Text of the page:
For us that was the key thing, that being a God parent is a long term job and we wanted the God parents to take it as such.
Between us DH and I have three Godsons and two God daughters ranging in age from 20 something to 8 months.
We did not pick family members because (as others have said) they will be in our DD's life all the time anyway.
Don't know if that helps but just wanted to share.
You may not need godparents. We don't in our church. None of our DCs have godparents for various reasons and, so far, it does't seem to matter. Anyone that we would have asked to be a GP would be a close friend or family member who is already involved in their lives.
I would add that one way not to choose a godparent is to choose a friend because you don't want to hurt their feelings. That isn't a good enough reason. As a baptism is a religious ceremony and the godparents make promises to God we felt that having non believers as godparents would be hypocritical.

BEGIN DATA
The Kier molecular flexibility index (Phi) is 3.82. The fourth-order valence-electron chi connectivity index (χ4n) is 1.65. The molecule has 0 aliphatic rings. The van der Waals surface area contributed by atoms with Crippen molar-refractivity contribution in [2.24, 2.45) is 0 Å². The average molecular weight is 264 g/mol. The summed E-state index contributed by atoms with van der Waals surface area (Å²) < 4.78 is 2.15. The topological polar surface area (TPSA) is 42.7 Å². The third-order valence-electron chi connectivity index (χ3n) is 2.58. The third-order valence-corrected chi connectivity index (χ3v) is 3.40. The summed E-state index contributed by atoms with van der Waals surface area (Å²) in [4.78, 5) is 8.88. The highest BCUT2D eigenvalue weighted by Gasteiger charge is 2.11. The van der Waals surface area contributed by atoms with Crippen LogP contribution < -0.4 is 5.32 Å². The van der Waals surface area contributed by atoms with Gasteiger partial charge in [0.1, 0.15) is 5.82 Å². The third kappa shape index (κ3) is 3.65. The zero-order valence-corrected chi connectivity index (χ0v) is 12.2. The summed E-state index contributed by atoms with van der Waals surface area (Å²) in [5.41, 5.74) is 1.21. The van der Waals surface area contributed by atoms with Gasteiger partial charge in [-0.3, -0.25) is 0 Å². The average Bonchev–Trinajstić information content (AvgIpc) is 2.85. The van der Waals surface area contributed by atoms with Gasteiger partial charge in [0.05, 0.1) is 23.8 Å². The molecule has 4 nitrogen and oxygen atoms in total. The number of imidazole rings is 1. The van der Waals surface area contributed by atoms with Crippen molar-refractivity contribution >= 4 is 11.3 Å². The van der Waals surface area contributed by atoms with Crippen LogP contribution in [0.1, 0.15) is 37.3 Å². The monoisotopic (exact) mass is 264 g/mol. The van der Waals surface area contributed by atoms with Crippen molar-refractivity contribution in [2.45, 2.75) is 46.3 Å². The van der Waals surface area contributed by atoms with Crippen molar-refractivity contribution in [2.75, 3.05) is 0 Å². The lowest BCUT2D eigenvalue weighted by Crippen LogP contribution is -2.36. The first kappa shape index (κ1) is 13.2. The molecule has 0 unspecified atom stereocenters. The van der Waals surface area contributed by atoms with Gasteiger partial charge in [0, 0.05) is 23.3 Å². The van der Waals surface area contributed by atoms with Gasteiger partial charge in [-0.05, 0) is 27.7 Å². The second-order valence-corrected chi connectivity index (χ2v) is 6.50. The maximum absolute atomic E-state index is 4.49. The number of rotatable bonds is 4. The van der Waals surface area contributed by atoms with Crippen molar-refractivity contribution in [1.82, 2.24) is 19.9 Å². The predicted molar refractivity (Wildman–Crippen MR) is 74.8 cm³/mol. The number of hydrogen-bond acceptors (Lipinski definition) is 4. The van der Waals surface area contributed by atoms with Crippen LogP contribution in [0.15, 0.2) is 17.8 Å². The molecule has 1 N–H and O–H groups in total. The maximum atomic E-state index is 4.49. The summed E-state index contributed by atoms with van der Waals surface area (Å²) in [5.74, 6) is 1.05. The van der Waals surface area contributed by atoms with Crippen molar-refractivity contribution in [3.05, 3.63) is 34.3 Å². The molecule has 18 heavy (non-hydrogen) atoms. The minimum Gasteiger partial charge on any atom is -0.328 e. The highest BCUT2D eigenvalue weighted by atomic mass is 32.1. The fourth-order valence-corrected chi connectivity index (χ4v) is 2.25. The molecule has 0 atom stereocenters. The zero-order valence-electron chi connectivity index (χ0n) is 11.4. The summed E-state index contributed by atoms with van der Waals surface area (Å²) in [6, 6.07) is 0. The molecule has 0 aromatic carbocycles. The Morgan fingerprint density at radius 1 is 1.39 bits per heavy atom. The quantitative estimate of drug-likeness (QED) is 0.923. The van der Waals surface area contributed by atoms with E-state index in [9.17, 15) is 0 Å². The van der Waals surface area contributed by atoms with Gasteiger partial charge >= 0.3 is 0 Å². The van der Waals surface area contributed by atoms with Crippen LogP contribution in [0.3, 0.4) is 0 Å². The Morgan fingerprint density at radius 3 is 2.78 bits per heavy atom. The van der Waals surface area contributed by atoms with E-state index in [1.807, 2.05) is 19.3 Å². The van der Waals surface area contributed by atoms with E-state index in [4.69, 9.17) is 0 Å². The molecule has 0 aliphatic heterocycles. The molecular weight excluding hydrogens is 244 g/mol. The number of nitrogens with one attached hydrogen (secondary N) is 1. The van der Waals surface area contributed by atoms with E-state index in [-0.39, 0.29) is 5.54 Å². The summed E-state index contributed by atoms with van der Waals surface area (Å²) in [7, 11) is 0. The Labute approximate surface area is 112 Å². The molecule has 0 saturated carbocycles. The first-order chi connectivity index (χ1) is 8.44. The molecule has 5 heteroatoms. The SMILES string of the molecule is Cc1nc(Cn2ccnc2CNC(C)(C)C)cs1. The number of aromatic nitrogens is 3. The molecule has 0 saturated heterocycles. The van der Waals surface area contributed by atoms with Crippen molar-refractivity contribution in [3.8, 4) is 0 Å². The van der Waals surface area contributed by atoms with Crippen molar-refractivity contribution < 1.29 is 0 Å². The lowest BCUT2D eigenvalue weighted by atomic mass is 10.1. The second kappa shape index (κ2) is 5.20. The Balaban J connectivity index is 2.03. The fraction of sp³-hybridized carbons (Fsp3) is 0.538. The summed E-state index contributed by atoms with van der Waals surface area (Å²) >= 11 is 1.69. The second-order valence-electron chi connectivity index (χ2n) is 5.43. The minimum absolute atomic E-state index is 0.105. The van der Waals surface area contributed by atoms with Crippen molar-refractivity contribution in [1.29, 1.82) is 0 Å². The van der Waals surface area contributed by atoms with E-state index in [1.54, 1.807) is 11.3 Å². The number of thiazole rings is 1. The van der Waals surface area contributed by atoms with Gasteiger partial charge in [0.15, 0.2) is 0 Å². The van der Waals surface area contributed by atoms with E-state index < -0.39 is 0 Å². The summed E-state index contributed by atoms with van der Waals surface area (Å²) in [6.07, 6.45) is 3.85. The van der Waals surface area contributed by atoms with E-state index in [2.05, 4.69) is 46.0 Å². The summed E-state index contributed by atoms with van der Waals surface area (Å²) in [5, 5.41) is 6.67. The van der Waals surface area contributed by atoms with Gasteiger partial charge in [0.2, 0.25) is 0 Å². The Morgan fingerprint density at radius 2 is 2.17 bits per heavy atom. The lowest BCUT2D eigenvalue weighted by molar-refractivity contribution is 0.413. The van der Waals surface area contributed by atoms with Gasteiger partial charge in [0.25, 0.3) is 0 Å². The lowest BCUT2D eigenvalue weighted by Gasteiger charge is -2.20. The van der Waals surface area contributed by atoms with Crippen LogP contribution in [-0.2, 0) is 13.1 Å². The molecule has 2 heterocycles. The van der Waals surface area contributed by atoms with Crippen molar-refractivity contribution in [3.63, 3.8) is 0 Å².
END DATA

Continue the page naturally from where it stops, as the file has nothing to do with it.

OH and I come from small families who also live hundreds of miles away so two of DD's godparents are friends.
We chose godparents for our dc based on who would be there for them as they grew up.
They have 3 each. I wanted the role of the godparents to be primarily somewhere else they could turn for support or advice if for any reason they felt they could not confide in us.
Our choices have worked out well. They each have at least one who has taken the role very seriously and is honoured to have been asked so have stepped up the to the plate. The others love the children and see them regularly but not so much especially within that godparent/child relationship.
Pleased with our choice.